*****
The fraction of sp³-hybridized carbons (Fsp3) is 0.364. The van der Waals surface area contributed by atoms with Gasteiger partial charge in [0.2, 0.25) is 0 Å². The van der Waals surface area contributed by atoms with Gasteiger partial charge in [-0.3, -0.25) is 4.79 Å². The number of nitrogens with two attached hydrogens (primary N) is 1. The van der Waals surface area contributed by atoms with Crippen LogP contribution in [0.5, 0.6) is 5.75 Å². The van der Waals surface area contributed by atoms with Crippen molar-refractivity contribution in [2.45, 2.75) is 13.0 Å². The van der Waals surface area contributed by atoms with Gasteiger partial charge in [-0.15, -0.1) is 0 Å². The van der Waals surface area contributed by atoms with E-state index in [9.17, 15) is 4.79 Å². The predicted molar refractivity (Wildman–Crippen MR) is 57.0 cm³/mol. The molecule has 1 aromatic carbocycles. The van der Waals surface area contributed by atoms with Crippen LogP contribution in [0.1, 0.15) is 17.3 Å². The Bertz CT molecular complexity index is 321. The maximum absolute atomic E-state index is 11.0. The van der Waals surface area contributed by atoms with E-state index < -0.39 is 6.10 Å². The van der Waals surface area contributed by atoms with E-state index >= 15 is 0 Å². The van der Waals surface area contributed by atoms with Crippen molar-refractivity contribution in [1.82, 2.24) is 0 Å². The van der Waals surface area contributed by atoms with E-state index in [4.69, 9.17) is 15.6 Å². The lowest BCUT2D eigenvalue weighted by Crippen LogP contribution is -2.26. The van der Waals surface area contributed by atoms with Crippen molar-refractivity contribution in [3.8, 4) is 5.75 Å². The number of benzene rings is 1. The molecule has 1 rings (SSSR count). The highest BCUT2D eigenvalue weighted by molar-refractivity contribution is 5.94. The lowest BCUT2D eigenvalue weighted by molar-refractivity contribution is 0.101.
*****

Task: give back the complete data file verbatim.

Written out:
The fraction of sp³-hybridized carbons (Fsp3) is 0.364. The van der Waals surface area contributed by atoms with Gasteiger partial charge in [0.2, 0.25) is 0 Å². The van der Waals surface area contributed by atoms with Gasteiger partial charge in [-0.3, -0.25) is 4.79 Å². The number of nitrogens with two attached hydrogens (primary N) is 1. The van der Waals surface area contributed by atoms with Crippen LogP contribution in [0.5, 0.6) is 5.75 Å². The van der Waals surface area contributed by atoms with Crippen molar-refractivity contribution in [2.45, 2.75) is 13.0 Å². The van der Waals surface area contributed by atoms with Gasteiger partial charge in [-0.15, -0.1) is 0 Å². The van der Waals surface area contributed by atoms with E-state index in [9.17, 15) is 4.79 Å². The predicted molar refractivity (Wildman–Crippen MR) is 57.0 cm³/mol. The molecule has 1 aromatic carbocycles. The van der Waals surface area contributed by atoms with Crippen LogP contribution in [0.1, 0.15) is 17.3 Å². The Bertz CT molecular complexity index is 321. The maximum absolute atomic E-state index is 11.0. The van der Waals surface area contributed by atoms with E-state index < -0.39 is 6.10 Å². The van der Waals surface area contributed by atoms with E-state index >= 15 is 0 Å². The van der Waals surface area contributed by atoms with Crippen molar-refractivity contribution in [1.82, 2.24) is 0 Å². The van der Waals surface area contributed by atoms with E-state index in [4.69, 9.17) is 15.6 Å². The lowest BCUT2D eigenvalue weighted by Crippen LogP contribution is -2.26. The van der Waals surface area contributed by atoms with Crippen molar-refractivity contribution in [3.8, 4) is 5.75 Å². The number of benzene rings is 1. The molecule has 1 rings (SSSR count). The highest BCUT2D eigenvalue weighted by molar-refractivity contribution is 5.94. The lowest BCUT2D eigenvalue weighted by molar-refractivity contribution is 0.101.